I have found many uses for the fruit of the Bunya pine, both cooked and raw and in savoury and sweet dishes. It is one of the most versatile and useful of all our native foods. My family and friends have been mostly willing, but sometimes unwitting guinea pigs, as I researched various recipes for the "Go Native - Wild Food Cookbook". So far I have used the nuts in soups, casseroles, quiches, pies, pastas, vegetables, desserts, cakes, biscuits, bread, damper, scones, pikelets, pastry, lollies and porridge.

The simplest way to prepare Bunya nuts for eating is to put them in a saucepan of water and boil for about half an hour. Remove from the water and split open while still hot. Remove from the shell and serve with butter (pepper and salt if required). They may be eaten cold, but are better hot.

From the September 1999 issue of the newsletter of the Queensland Region of SGAP.

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Grevillea australis - Southern or Alpine Grevillea

When it comes to Grevillea, Tasmania is a bit deprived - a solitary species. But, as Jeanette Closs explains, lack of numbers does not mean lack of variety......

The genus Grevillea was named by Robert Brown after (Charles Francis Greville (1749-1809), a founder of the Horticultural Society in London. Robert Brown also named this species 'australis' meaning southern, and this is well named as it is the southern-most species of Grevillea in the world.

Dr Winifred Curtis in her "The Student's Flora of Tasmania" lists 7 varieties of this species. This is an indication of the variation of this species in Tasmania and there are many other locations in the mountain areas of Victoria and New South Wales where it can be found.

The following are the varieties listed by Dr Curtis and the localities where they are recorded.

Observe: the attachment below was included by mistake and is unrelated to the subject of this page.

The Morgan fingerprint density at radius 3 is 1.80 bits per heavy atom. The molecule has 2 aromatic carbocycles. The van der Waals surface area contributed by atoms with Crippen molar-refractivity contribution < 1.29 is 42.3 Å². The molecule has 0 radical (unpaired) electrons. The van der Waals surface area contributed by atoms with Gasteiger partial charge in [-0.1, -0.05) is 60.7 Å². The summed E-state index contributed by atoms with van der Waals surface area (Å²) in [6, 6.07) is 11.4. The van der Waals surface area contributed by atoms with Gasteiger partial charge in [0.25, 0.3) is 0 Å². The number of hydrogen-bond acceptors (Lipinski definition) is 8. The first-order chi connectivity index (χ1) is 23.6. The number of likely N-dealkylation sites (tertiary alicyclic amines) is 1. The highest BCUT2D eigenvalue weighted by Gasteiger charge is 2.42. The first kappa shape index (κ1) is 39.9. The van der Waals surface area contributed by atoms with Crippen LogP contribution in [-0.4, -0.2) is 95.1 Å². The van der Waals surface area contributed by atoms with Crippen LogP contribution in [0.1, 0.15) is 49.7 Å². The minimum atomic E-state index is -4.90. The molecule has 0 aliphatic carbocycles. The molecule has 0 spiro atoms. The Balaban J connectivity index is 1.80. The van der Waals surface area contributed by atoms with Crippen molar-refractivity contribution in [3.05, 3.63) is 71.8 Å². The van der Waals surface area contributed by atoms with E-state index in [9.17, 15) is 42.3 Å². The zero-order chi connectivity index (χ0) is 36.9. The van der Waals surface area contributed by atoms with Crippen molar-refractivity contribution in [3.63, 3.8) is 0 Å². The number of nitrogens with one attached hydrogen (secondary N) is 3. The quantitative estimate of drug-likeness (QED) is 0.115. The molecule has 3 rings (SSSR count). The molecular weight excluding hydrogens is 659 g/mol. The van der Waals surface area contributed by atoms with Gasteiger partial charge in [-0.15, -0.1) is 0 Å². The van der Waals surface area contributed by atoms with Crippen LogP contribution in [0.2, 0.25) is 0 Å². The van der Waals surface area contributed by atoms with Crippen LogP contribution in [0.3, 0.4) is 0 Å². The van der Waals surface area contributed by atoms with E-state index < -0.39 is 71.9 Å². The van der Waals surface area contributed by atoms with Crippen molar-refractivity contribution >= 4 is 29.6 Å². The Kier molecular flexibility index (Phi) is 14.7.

• G.australis var. erecta - Lake St Clair and central plateau
  • G.australis var. Iinearifolia - East Coast at Swanport and North Esk River
  • G.australis var. planifolia - lowlands between Launceston and Devonport
  • G.australis var. montana - Western Tiers
  • G.australis var. brevifolia - Great Lake at 3,500 feet, Mt Barrow
  • G.australis var. subulata - South Esk River
  • G.australis var. tenuifolia - River Nile at 700 feet.

Don McGillivray (in his revision published in 1993) states that within G.australis there are readily observable differences between populations, principally in the shape and venation of leaves, but floral features are comparatively uniform and recognition of subspecific taxa is not warranted. However, detailed study of habit, leaf form and foliar venation patterns in relation to geographical distribution would enhance our understanding of this species.

While not as flamboyant as some other grevilleas, Grevillea australis is an attractive species worthy of cultivation.
Select the thumbnail image or highlighted name for a higher resolution image (37k). Photo: Neil Marriott

In the three volumes of "The Grevillea Book" by Peter Olde and Neil Marriott published in 1994, only four varieties are acknowledged and these seem to simplify identification of the species in Tasmania.

  • G.australis var. australis includes var. linearifolia and var. erecta. It is an erect shrub 0.5 - 2 m tall with spreading linear to lanceolate leaves up to 4 cm long with the margins shortly recurved.